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Live Steam Injection Vs. Coil and Jacket (A.k.a Ford vs. Chevy)


david@nederlandergroup.com

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First, forgive me if I'm posting something that exists within these threads. I've done searching and found a lot of indirect information but nothing that rounds out what I'm looking for.

We are designing our system and have the opportunity to go with either setup for our mash cooker. Right now our plan is to use direct steam injection but I've received a lot of criticism from other distillers who state that introducing steam that could have possible contamination from boiler treatment (even if it is food grade) is a big mistake. The other side of the argument is that we've (the royal we) been making whiskey in America for 60 years using live steam injection. It's efficient and works, so why change it.

The alternative is to use internal coils running indirect steam in combination with a dimple jacket for cooling water.

*We are using a low pressure Colombia boiler

If you could set this up however you wanted, what would you do and why?

Thanks in advance.

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Between DSI and Coils for a mash tank, in my book DSI wins. Cleanup is easier with DSI, no mixing dead spots with DSI, retrofit/fab on an existing tank is much easier when you don't need to deal with condensate return on the coils. DSI is also going to be more efficient, as long as you keep the steam fully condensing in the tank.

The downside to DSI - big culinary steam filters are expensive, and you need to be using compatible chemicals, pretreat and use no chemicals at all (cue boiler additive distributor outrage).

Culinary grade steam is regularly used in food manufacture, in direct food contact and in food cooking. If it can be used in this application, which has a much higher level of scrutiny (you are eating what's coming out of the boiler), I don't see how mashing with DSI could be considered problematic ... if you follow a similar protocol. Also consider that the fermented mash will be going through an additional distillation stage, eliminating any non-volatiles or particulates introduced.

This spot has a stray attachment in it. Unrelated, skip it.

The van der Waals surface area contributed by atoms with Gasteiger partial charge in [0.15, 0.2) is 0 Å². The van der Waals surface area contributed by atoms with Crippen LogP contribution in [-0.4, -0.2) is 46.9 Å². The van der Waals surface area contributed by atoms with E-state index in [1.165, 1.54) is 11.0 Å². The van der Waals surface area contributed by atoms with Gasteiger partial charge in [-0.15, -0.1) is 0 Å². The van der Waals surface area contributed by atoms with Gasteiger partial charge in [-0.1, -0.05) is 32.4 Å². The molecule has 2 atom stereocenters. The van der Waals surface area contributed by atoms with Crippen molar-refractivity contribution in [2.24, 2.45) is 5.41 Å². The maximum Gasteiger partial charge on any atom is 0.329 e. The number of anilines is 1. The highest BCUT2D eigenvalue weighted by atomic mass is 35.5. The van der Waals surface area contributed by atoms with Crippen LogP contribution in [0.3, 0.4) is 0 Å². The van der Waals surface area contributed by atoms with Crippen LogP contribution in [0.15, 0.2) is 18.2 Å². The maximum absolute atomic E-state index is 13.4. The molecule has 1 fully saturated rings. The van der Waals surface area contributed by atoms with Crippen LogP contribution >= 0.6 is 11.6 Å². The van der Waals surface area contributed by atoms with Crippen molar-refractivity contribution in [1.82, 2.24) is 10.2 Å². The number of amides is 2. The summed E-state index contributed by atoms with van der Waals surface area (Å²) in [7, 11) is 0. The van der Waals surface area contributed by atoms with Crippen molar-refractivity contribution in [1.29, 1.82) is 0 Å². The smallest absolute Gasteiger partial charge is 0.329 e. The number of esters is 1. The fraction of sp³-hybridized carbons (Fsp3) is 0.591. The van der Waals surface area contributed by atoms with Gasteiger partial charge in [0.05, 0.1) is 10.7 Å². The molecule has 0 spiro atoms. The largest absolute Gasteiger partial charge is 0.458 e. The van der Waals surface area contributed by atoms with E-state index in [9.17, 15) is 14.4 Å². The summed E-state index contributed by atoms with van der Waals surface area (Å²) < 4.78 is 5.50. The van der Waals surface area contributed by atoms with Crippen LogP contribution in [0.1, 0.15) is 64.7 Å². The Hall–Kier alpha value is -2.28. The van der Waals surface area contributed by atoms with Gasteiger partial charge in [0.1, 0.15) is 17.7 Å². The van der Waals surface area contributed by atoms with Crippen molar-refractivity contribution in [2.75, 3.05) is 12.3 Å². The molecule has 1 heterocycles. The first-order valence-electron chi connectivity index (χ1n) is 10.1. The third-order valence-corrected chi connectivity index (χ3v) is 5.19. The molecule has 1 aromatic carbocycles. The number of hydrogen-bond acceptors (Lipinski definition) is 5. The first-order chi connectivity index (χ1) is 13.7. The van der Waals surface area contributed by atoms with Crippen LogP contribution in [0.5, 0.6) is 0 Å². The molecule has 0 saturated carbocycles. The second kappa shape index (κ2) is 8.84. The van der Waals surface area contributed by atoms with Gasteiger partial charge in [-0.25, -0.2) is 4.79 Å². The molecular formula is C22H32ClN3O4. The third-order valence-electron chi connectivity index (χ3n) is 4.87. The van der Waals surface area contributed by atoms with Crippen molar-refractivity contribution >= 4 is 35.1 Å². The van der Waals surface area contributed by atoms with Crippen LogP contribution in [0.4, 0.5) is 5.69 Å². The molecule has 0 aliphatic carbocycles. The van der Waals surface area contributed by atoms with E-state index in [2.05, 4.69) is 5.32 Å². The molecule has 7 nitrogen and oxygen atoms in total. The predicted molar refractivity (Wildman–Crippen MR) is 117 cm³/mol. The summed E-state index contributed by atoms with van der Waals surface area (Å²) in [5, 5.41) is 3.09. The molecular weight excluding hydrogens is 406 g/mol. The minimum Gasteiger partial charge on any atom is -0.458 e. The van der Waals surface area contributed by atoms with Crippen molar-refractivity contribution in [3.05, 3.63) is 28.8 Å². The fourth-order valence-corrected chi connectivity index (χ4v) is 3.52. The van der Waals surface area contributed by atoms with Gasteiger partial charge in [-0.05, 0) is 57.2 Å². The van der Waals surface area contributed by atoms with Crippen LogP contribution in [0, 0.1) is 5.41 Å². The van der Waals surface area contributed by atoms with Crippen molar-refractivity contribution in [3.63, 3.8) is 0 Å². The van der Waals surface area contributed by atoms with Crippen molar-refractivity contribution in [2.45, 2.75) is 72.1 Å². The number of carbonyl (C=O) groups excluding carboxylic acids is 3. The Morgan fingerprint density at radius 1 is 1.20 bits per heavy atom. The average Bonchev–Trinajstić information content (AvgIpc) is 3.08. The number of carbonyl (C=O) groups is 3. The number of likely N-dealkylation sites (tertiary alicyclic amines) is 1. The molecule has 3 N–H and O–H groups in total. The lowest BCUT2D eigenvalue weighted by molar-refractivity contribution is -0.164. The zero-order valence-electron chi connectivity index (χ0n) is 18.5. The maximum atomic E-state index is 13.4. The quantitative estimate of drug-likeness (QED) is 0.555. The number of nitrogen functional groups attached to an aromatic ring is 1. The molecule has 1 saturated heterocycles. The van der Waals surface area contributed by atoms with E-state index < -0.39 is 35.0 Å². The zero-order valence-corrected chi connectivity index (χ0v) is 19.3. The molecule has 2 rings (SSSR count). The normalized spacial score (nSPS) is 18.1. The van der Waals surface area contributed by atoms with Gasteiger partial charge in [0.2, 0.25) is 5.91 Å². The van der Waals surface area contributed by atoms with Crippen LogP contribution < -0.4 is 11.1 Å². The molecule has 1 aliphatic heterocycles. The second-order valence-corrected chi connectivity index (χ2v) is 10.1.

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David,

One other note about DSI. If the steam is coming directly from the boiler and not being produced secondarily via a a heat exchanger you also have the problem of boiler tube corrosion.

Single pass water through a boiler exhausts its oxygen and pits out tubes pretty quick. I've seen boilers loose tubes in fewer than 2-3 years from this kind of usage. You can get around it with SS tubes, but those make your boiler pretty darn expensive.

If you're going to do it right, use a secondary loop with a heat exchanger to create steam from a different source and allow your boiler to run in a closed loop, which overall is a much cheaper and efficient long-term use of a steam boiler.

Cheers,

McKee

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John and James - thanks for your input.

Not to be argumentative but it seems like the the systems needed in order to use DSI add some layers of complexity (either secondary loop OR culinary grade steam filtering). I realize that having any coils in the mash tank create an issue with cleaning but also allow my mechanical systems to run on completely closed loops.

If I'm missing something else, let me know. Thanks again!

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David,

I run everything on closed loops, jacketed mashtun (no coil), external heat exchangers for our stills (no direct steam injection), etc. Just keeps everything simpler in my mind for some reason. I know plenty of people who use DSI, just wasn't my flavor.

Cheers,

McKee

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Jackets win over DSI and Coils, but if you are going to use your jacket for dual duty of heating and cooling, you better be sure it's designed to handle the thermal stresses of rapid cooling.

I could easily see a dimple jacket failing prematurely due to fatigue In fact, most manufacturers will tell you that unless you've informed them of thermal shock being a requirement, they aren't going to warranty the tank or jacket at all.

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There are manufacturers that put in separate jackets for heating and cooling. Check Corson Distilling. I have a 300g tun from them and I absolutely love it. Does exactly what they designed it to do. It's so simple I don't know why you would want to mess with coils or dsi. But I guess I only know a lot about a little.

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